Getting to Know Your Cat’s Body: NERVOUS AND ENDOCRINE SYSTEMS

The Classic Comprehensive Handbook of Cat Care


Integrating the functions of the various parts of the body is the main function of the nervous system and of the endocrine system. You cannot normally see or feel any of the components of these systems when you examine your cat. Nonetheless, if one system or the other is functioning abnormally it is usually not long before some striking change will occur in your animal. In general, the nervous system (brain, spinal cord, and peripheral nerves) is responsible for rapid body adjustments to environmental and internal stimuli. The endocrine system, for the most part, is responsible for more gradual responses that are mediated by chemical substances secreted by endocrine glands into the bloodstream (hormones). Complete neurological and endocrine examinations are not a routine part of your or your veterinarian’s physical exams. For your information a brief outline of the functions of the various endocrine glands is listed. Look at the drawings of the internal anatomy to see where these various glands are located.

Adrenal glandsCortex: influences fat, carbohydrate, protein, and electrolyte metabolism. Affects water excretion and blood pressure; stimulates stomach acid secretion; inhibits inflammation and the immune system.
Medulla: secretes adrenaline and noradrenaline, which raise blood sugar and help adaptation to stress.
Enteroendocrine cells of digestive tractSecrete various hormones that regulate digestive tract motility and secretion of digestive enzymes. Some control over insulin secretion and the regulation of satiety.
Heart Atrial natriuretic peptide: affects sodium and water balance.
Islet of cells of the pancreasSecrete insulin, amylin, and glucagon, which affect blood sugar level and fat and protein metabolism. Insulin also stimulates the appetite at the brain hypothalamus level.
KidneyRenin: Affects blood pressure and sodium balance.
Erythropoietin: Enhances red cell production.
Ovaries Influence development of feminine characteristics; influence sexual behavior, estrus, and pregnancy.
Parathyroid glands Influence calcium and phosphorus metabolism.
Pineal body Affects sexual development and sexual cycles by sensing photoperiods.
Pituitary- hypothalamusRegulates the activity of the ovaries, testes, thyroid, and adrenal cortex. Secretes growth hormone, which stimulates growth of body tissues. Controls milk secretion and milk letdown. Affects body water balance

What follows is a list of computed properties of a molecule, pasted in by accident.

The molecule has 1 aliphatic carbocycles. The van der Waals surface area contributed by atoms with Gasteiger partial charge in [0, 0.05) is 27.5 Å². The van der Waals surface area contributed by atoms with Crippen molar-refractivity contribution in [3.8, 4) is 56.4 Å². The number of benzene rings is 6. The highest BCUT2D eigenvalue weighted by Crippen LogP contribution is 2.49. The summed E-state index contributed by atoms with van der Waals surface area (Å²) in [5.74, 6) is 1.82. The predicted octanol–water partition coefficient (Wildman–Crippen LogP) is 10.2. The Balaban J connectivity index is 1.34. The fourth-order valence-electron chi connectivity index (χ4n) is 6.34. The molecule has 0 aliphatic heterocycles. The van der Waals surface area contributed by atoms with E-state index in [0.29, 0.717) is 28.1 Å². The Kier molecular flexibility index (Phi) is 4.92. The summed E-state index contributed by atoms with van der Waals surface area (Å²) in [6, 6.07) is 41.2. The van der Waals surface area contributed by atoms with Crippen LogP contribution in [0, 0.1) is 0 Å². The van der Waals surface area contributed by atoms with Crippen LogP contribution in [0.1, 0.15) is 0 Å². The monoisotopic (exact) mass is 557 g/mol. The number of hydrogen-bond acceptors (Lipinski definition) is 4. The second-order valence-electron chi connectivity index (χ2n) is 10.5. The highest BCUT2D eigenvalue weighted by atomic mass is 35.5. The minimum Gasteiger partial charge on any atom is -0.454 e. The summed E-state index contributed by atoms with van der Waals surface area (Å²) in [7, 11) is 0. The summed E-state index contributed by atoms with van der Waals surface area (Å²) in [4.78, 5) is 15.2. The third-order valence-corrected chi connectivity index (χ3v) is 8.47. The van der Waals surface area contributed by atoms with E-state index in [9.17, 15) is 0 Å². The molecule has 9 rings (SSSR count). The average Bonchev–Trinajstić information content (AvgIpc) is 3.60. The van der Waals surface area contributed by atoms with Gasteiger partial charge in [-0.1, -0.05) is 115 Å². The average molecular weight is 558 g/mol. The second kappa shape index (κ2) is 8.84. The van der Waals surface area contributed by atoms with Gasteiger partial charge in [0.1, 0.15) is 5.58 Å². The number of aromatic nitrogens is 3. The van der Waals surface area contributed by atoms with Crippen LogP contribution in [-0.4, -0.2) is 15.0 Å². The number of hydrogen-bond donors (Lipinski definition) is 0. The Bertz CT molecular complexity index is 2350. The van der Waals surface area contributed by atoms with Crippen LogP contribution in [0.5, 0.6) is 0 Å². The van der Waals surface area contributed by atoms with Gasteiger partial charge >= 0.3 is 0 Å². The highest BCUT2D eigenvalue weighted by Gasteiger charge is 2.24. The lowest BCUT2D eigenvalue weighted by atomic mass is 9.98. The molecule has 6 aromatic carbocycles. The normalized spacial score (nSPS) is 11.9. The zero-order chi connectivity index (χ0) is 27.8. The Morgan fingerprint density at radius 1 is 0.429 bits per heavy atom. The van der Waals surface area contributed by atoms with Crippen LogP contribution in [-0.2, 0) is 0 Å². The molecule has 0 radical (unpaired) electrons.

and thermoregulation. May modulate both short- and long-term memory
Testes Influence development of masculine characteristics; influence sex drive.
Thyroid Controls metabolic rate and affects calcium and phosphorus metabolism.

Don’t be surprised if your first examination of your cat takes an hour or two. If you have a kitten or an adult cat who has not been handled frequently before, it may take a full day to complete the exam because you may have to divide it into several parts separated by rest periods to compensate for your cat’s reluctance to hold still for examination. Repeat your physical examination at least once a week while you are learning what is normal for your cat. By doing this you will train your cat to cooperate, and you will soon find that you no longer need to refer to this book so often. The time it takes for you to perform the examination will shorten considerably as you practice. You should eventually be able to finish it in about fifteen minutes.

Most veterinarians become so skilled at physical examination that, until you become aware of what they are doing, you may not even realize that a physical examination is being performed. Your veterinarian may easily perform a routine physical in five or ten minutes. Special examinations, of course, take much longer.

Once you are familiar with your cat’s anatomy, how frequently you repeat certain parts of a physical examination varies. You can get a good idea of your cat’s general health by just being aware of his or her appetite and activity level. Be sure to examine the ears, eyes, teeth, and skin at least every two weeks. And examine the mammary glands of females, in particular, monthly. If your cat spends a considerable portion of time outside, you will probably have to make more of a conscious effort to do the examinations. Be sure to set aside several times a week to study your cat’s condition; most illnesses are best treated if discovered early.